Mai multe masti realizate pe parcursul anului din lemn de plop. Pictate. Montate pe lemn ars.
Un cutit pentru bucatarie, din otel-carbon tungsten si lemn stabilizat.
O serie de inele si pandantive cu acelasi motiv: craniul uman, un design de o frumusete irepetabila. Materiale folosite: lemn de buxus, corn de cerb, corn de ren.
Un tablou. Realizat cu vopsele acrilice si tehnica mixta pe panza. Dimensiunea tabloului este de 120\65 cm.
Bucata de lemn de buxus de la Emil ma astepta in atelier de vreo trei ani. Era prea noduroasa sa o folosesc pentru un maner de cutit, asa ca a ajuns sa fie folosita pentru un inel. Un proiect plin de invataturi…anatomice.
Probabil a trecut mai bine de jumatate de an de cand am preluat comanda pentru aceste doua cutite. Forjez destul de rar in ultima vreme, iar lucrul la un bowie imi ia intotdeauna mult timp, asa ca rabdarea a fost elementul esential in acest proces, si nu vorbesc despre rabdarea mea. Un bowie de 39 de cm, cu lama de 25 cm forjat din otel de arc de Mercedes, cu maner din lemn de palmier stabilizat si bolster de corn de bivol african. Celalalt e un kiridashi mai special din otel O1 de 5 mm grosime cu tais dublu, cu plasele din hibrid si nit decorativ.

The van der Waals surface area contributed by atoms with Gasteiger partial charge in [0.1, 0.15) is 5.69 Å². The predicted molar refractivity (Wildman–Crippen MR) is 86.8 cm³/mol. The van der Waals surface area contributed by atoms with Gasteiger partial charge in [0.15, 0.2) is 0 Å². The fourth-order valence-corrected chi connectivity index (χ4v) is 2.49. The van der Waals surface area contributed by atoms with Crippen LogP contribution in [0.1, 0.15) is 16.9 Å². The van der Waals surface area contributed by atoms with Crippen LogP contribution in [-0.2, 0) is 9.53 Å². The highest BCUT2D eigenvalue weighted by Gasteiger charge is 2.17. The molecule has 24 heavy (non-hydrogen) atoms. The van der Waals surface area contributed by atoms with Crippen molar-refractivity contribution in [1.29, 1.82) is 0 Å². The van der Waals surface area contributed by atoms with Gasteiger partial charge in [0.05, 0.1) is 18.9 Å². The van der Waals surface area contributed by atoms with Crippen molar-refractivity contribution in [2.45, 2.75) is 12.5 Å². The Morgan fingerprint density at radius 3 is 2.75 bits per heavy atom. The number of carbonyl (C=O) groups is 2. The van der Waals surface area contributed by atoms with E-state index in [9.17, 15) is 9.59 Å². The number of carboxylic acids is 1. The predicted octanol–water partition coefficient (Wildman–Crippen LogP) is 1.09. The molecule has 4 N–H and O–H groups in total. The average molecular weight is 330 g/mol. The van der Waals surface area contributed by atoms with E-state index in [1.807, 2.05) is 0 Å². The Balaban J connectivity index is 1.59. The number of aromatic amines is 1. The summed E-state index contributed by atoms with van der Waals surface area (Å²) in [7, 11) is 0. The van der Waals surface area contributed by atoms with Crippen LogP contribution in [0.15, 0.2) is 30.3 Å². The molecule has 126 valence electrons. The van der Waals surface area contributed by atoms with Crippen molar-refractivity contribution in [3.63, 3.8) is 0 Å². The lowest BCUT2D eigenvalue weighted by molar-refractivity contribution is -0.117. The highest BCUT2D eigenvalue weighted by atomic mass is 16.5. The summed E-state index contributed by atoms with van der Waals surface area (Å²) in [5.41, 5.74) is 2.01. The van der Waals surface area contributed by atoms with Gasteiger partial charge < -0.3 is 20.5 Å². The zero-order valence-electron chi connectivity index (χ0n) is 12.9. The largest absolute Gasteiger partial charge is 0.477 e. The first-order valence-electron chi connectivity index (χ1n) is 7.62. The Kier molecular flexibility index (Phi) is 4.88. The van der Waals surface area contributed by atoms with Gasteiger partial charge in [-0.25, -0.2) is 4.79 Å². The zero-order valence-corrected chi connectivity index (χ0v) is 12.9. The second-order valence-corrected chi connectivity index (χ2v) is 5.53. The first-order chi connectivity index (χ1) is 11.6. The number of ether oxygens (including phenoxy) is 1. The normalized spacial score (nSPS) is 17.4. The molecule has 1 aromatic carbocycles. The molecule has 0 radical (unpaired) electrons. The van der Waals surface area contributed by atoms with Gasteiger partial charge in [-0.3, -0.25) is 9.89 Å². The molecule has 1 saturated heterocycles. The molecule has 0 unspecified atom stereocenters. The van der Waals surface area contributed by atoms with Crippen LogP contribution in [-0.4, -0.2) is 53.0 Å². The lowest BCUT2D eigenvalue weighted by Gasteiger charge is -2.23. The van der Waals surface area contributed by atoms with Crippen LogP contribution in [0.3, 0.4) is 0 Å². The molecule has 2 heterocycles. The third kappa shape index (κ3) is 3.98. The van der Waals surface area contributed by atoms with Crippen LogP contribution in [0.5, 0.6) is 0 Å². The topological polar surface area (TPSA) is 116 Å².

Doua cutite diferite, dar realizate din acelasi otel inoxidabil, N690Co. Un tanto si un cutit de vanatoare.
Patru cutitase de gat “Kill your Self”. Trei din otel inoxidabil N690 si unul din Damasteel.
Doua linguri cioplite in varful Muntilor Apuseni, din mesteacanul patat de anul trecut.
Entering a dojo is not entering a dojo. It is entering a different matrix, in a different culture, in a different time-space continuum. A dojo is Japan at its best. Available for everybody in every corner of the world, but still so many miss it, because they bring their own full glass inside.